A chemistry beaker in soil.

Earlier this year, state and federal researchers reported finding a new, potentially dangerous chemical in soil samples from multiple locations in New Jersey. The compound was a form of PFAS, a group of more than 5,000 chemicals that has raised concerns in recent years because of their potential link to learning delays in children and cancer, as well as their tendency to last in the environment for a long time.

But the new revelations, reported in the June issue of Science magazine, stoked concerns among water-quality researchers and advocacy groups for other reasons, too. It underscored how easy it is for manufacturers to phase out their use of PFAS (per- and poly-fluoroalkyl substances) once the substances have been regulated, and replace them with newer, related compounds that researchers know even less about. And it showed how difficult it is for regulators to track and oversee these new compounds.

The authors of the Science report, from the Environmental Protection Agency and the New Jersey Department of Environmental Protection (DEP), identified the West Deptford, N.J., plant of a company called Solvay Specialty Polymers USA, a division of the Belgian chemical giant Solvay S.A., as the likely source of the contamination.

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Solvay, in a statement to CR, denies it’s responsible.

But Solvay has been cited by the New Jersey DEP in the past for contamination of soil and water with an older, now-regulated PFAS compound. And the company has used a replacement PFAS at the facility for years, despite having not implemented an official way for regulators or independent researchers to analyze whether the new compound is present in the environment, according to documents obtained by Consumer Reports through a public records request. 

Through that request, CR sought documents and communications between Solvay and the agency that were related to the chemicals identified in the Science study, and received more than 240 pages of filings that highlight the company’s use of a PFAS replacement at its facility. 

The records shed light on the struggle that regulators in New Jersey face in identifying the environmental risks posed at the Solvay plant, as well as the ongoing debate between both sides over how to remediate the company’s substitute compound and limit new types of PFAS from being used in the future. 

The New Jersey DEP tells CR it believes Solvay is using “one or more” of the replacement compounds identified in the Science study at the company’s facility. The replacements are “expected to have toxicity” and other properties similar to currently regulated PFAS compounds, the agency says. The DEP declined to answer questions about whether Solvay’s replacement compounds have been detected in public water supplies. 

“The DEP will continue to use the best science available to evaluate emerging contaminants to protect New Jersey’s public health and environment,” the DEP says.

Environmental and health advocates say that because it takes years to assess the risk of chemicals like Solvay’s new substitute, PFAS should be regulated as a group, with new compounds subject to the same regulations as previously identified ones.

The American Chemistry Council, an industry group, objects to that idea, saying that each compound is different, so the compounds should be regulated individually. 

Erik Olson, senior strategic director of health and food at the Natural Resources Defense Council, an environmental organization, says that approach is impractical and unnecessary. “We don’t want to continue on this toxic treadmill,” he says, “where one PFAS chemical is phased out only to be replaced by one of literally thousands of others that have similar chemical structures and can reasonably be expected to pose similar environmental and health risks.”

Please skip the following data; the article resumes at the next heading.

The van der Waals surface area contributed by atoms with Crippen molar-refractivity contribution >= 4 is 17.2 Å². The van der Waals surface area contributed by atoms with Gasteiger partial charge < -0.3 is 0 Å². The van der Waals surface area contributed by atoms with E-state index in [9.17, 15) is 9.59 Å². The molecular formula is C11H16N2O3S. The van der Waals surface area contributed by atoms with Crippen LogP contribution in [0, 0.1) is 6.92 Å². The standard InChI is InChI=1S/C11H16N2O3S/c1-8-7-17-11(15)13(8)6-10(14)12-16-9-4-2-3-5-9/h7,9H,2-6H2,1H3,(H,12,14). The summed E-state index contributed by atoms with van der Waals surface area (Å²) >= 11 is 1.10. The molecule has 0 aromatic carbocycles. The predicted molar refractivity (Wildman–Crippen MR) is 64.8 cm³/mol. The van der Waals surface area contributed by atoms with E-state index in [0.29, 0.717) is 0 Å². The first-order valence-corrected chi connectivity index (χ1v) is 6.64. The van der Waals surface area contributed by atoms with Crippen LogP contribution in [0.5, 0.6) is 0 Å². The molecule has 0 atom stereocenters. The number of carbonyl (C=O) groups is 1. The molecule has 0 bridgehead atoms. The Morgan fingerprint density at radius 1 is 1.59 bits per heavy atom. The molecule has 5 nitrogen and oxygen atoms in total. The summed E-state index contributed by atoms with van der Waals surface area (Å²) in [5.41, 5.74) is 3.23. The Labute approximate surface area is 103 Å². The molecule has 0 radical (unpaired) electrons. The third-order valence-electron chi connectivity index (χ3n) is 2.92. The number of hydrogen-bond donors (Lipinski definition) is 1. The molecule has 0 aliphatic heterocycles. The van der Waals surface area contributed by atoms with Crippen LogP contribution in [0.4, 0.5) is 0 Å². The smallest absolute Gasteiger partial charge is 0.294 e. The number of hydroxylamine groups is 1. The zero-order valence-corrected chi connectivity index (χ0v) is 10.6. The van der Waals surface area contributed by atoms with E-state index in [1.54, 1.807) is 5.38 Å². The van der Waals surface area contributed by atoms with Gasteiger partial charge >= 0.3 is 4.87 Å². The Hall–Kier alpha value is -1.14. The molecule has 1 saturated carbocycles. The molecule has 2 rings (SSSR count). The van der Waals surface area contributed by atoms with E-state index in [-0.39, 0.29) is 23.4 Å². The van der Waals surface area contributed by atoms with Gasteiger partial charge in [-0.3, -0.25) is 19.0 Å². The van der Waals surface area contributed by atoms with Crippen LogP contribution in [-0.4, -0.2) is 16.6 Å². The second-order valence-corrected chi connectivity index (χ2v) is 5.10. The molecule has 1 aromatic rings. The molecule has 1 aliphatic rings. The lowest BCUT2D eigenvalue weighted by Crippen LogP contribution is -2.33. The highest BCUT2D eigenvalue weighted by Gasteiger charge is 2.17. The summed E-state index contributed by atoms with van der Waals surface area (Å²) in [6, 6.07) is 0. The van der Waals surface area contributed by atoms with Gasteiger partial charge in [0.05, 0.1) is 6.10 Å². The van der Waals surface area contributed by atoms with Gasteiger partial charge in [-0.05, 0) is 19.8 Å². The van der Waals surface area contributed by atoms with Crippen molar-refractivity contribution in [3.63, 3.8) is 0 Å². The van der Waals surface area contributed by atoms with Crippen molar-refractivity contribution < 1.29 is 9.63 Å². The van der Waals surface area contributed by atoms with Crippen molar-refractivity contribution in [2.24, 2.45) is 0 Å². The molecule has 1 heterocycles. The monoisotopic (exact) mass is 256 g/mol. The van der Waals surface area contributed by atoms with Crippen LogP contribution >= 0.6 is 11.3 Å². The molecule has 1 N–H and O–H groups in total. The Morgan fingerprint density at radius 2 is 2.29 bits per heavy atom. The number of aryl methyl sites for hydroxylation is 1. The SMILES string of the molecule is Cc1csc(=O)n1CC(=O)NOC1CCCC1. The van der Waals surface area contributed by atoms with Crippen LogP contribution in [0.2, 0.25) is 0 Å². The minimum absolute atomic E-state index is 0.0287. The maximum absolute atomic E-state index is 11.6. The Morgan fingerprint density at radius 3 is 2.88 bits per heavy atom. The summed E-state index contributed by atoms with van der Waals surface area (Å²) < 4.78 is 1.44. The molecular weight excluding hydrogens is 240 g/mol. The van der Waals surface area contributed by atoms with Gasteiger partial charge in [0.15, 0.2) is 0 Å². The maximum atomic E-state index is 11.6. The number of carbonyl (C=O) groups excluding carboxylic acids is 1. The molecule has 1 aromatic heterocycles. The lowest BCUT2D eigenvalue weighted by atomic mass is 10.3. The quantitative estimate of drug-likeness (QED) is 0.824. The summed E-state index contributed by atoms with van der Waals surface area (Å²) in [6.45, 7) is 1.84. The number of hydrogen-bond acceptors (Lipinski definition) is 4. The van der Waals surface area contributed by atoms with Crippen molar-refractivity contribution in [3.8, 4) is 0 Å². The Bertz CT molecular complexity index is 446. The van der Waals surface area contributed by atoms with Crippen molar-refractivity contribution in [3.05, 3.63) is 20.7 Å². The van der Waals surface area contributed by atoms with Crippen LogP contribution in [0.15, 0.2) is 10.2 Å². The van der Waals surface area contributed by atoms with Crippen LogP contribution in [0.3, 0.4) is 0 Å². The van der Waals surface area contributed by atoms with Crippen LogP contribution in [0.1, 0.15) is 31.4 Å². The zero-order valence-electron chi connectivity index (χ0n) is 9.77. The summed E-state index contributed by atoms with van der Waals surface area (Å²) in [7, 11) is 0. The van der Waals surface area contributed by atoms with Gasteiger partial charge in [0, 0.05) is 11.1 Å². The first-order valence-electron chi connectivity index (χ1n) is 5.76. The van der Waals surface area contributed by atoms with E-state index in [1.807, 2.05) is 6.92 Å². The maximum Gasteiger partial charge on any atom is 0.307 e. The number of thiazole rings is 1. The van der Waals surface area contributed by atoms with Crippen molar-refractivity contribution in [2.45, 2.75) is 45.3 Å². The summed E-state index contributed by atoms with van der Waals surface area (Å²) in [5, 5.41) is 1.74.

A sign for the chemical company Solvay.
Photo: AP

A Fraught History

Until 2010, Solvay had used a PFAS compound at its New Jersey manufacturing facility called PFNA (perfluorononanoic acid), which preliminary research indicates may be linked to immune system and liver problems. A year earlier, New Jersey’s DEP detected the contaminant in public water supplies in Paulsboro, a community near the plant. The New Jersey DEP now attributes continued PFNA contamination around the facility to Solvay.

The company retained a licensed remediation expert to assess that claim, and says it has spent more than $25 million in the process. In April, the company told the DEP that it remains committed to investigating and remediating PFNA impacts attributed to the West Deptford facility, according to records obtained by CR.


Do you have information on PFAS? We’d love to hear from you. Contact reporter Ryan Felton or submit a news tip.
 

But the company steadfastly denies responsibility for all PFNA contamination. In an April 21 letter to the DEP, Solvay alleges the department has maintained a “long-held erroneous belief” that the company is responsible for all PFNA contamination near its facility, and points to what it says are other possible nearby sources, including a former manufacturing site and a fire-training academy that uses firefighting foam, a known source of PFAS.

“DEP has yet to act on this information, either to investigate and remediate these PFAS discharges itself, or to require the dischargers to do so,” the company claims.

The DEP declined to comment about Solvay’s claim. But the agency has previously said Solvay’s science does not support the conclusion that alternative sources are to blame for PFNA contamination.

In 2018, New Jersey adopted strict limits on how much PFNA can be present in drinking water. And a year later, the state directed multiple companies, including Solvay, to address PFAS contamination in the state. The state claims in the directive that Solvay knew it was discharging “large amounts” of PFNA into the environment from the facility at least as early as 1991. The company, the state alleges, “knew or should have known of the adverse effects of PFNA exposure” because an industry group of which it is a member had conducted toxicology studies in the 2000s.

The Next Struggle

While New Jersey and Solvay continue to battle over the company’s history with PFNA, state regulators are actively working to assess the risk of Solvay’s replacement PFAS and to set conditions for its use.

New Jersey asked Solvay last December to cover costs for investigating the safety of its replacement PFAS (referred to as “Solvay’s product”) and how to remediate it, according to the April letter Solvay sent to the DEP. The company balked.

The reason? No official remediation standards for the new compound are yet approved, the company says, so it cannot be legally required to pay for the work. Nor has the state approved an official analytical method to detect the compound in environmental samples.